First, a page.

Author Topic: Mistral is still hanging in there.  (Read 21183 times)

Gerald Jordan

Re: Mistral is still hanging in there.
« Reply #15 on: June 17, 2011, 09:31:24 AM »
I just came across this on the Mistral site.
GJ

GOOD NEWS, MISTRAL ENGINES IS BACK ON TRACK
16 June 2011
Since march 2011 Mistral Engines has restarted the FAA certification program of the G-300 rotary aircraft engine.
Economical constraints are now behind us thanks to the arrival of a new main shareholder.
A press release will be issued in a few days.

Doug Johnson

Re: Mistral is still hanging in there.
« Reply #16 on: June 24, 2011, 07:07:18 PM »
Gerald,
I believe the rotary has the best chance of succeeding. Especially if they  direct injection, turbo compounding and a fadec single lever engine prop control system in the works.

Whats the Latest? Maybe I'm asking to soon its only been a week since you posted this.

Doug
« Last Edit: June 24, 2011, 07:13:21 PM by Doug Johnson »
Doug

Gerald Jordan

Re: Mistral is still hanging in there.
« Reply #17 on: June 24, 2011, 07:31:21 PM »
Doug
It looks like they did what they said they would.  They have found a new investor and have started the certification process again.
I hope for the moment they keep on track and finish the certification before they start working to hard on the Kerosene version. Although the kerosene multi fuel version would be welcome, I would like to see something that could replace the GO-435s and GO-480 engines. The G-300 and G-360-TS turbo version is closest at the moment.
I feel that the low price of the Helio's at the moment is the fear people have of the geared engines. We all don't feel the same as new would be Helio owners. As far as myself I like the quirkiness of running these old engines well and believe they could make it past TBO every time.
I believe one of the problems with the geared engines in the Helios is the CSTOL label on the plane. Everybody wants to go from slow idle to full throttle too quickly. This is fine if you don't mind the TBO not being achieved. Most pilots wouldn't come up on the power so fast on a non geared engine but in the Helio people like the do the short takeoff even when it isn't necessary.
These are my own feelings only and I don't mind being corrected.

Gerry 

March 1, 2011, Mistral resumed his activities, albeit in a modest, but sufficient way to consolidate gains and prepare the ground for a full resumption of operations. A first group of key engineers, all former Mistral employees, are back to work. The FAA certification of Mistral’s G300 engine has resumed and shall be completed by next year.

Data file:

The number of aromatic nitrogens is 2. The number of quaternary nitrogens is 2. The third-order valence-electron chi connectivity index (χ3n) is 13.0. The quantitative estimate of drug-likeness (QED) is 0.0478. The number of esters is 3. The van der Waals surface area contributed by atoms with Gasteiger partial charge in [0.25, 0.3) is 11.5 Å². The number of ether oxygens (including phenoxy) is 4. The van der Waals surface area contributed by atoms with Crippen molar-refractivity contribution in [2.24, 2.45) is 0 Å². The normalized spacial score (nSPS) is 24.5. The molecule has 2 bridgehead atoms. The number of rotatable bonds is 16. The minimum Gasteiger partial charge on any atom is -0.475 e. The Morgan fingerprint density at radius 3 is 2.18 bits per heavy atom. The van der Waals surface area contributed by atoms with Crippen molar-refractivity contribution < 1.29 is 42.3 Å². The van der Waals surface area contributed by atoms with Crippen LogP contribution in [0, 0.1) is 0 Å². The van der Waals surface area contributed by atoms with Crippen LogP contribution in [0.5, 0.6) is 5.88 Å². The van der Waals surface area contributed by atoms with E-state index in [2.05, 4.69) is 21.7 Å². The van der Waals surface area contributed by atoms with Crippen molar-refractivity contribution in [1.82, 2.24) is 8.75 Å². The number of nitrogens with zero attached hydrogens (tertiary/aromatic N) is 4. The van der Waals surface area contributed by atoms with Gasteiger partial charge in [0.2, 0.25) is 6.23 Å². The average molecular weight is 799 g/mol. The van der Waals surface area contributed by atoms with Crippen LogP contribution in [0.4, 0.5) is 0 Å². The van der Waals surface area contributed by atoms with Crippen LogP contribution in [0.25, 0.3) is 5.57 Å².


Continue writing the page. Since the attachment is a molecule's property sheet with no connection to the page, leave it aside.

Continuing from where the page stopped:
The company would like to thank all those who expressed their support and encouragement during this “chapter 11” period. The market appreciation we received and the global interest for Mistral’s technology greatly helped cheering up the Board’s morale. Mr Claude Geles, President of Mistral, said “We don’t give up easily and we don’t take no for an answer. There would be a way to get Mistral back in business, it just took us some time to find it”.
Mistral’s rescue has been made possible thanks to Mr Robert Herrmann, a business man and a private pilot, who read once an article about the company and decided something had to be done. “Everyone in the industry understands the benefits of Mistral’s technology. I found the risk/reward ratio quite favorable and decided to bring this financial spark that would start the venture again.”, said Mr Herrmann.
As soon as adequate financing will be secured, Mistral will also resume the development of the Kerosene version which is strongly expected by the market.

Doug Johnson

Re: Mistral is still hanging in there.
« Reply #18 on: June 24, 2011, 10:05:33 PM »
Gerry,
I believe from what I've been reading that all individually owned general aviation aircraft sales are depressed because of fuel concerns, both cost and availability, noise restrictions, airport restrictions, the new and friendlier FAA restrictions, the lack of interest by young people, and the list goes on.

I think we need the new engine more for fuel concerns than anything and the fact that Lycoming no longer supports the GO-435/480/540 engines and we are running out of parts, and there are certain things against the turbo prop, acquisition cost and  fuel burn at low altitude are only a couple.

My biggest concern with the rotary is the noise, if you've ever heard an unmuffled rotary engine you'll know what I'm talking about. I think noise pollution is going to become a legitimate concern sooner than we like.

I suspect the G-360-TS turbo version will be quieter, but I believe a turbo compounded version would be quieter yet and more fuel efficient. 

Another reason to hope for a new engine is the fact that David Maytag tried the radial and the turboprop and couldn't seem to come up with something that would sell. But Maytag was trying to start a new Piper or Cessna  which will never happen the Helio is too much of a specialty aircraft and needs a little Mom Pop factory selling at best 10 or 12 airplanes a year and making parts.

I believe Stephen has already said this last part but it needs to be repeated  until a certain someone hears and comprehends.

Just my opinion. What is  yours? Anyone?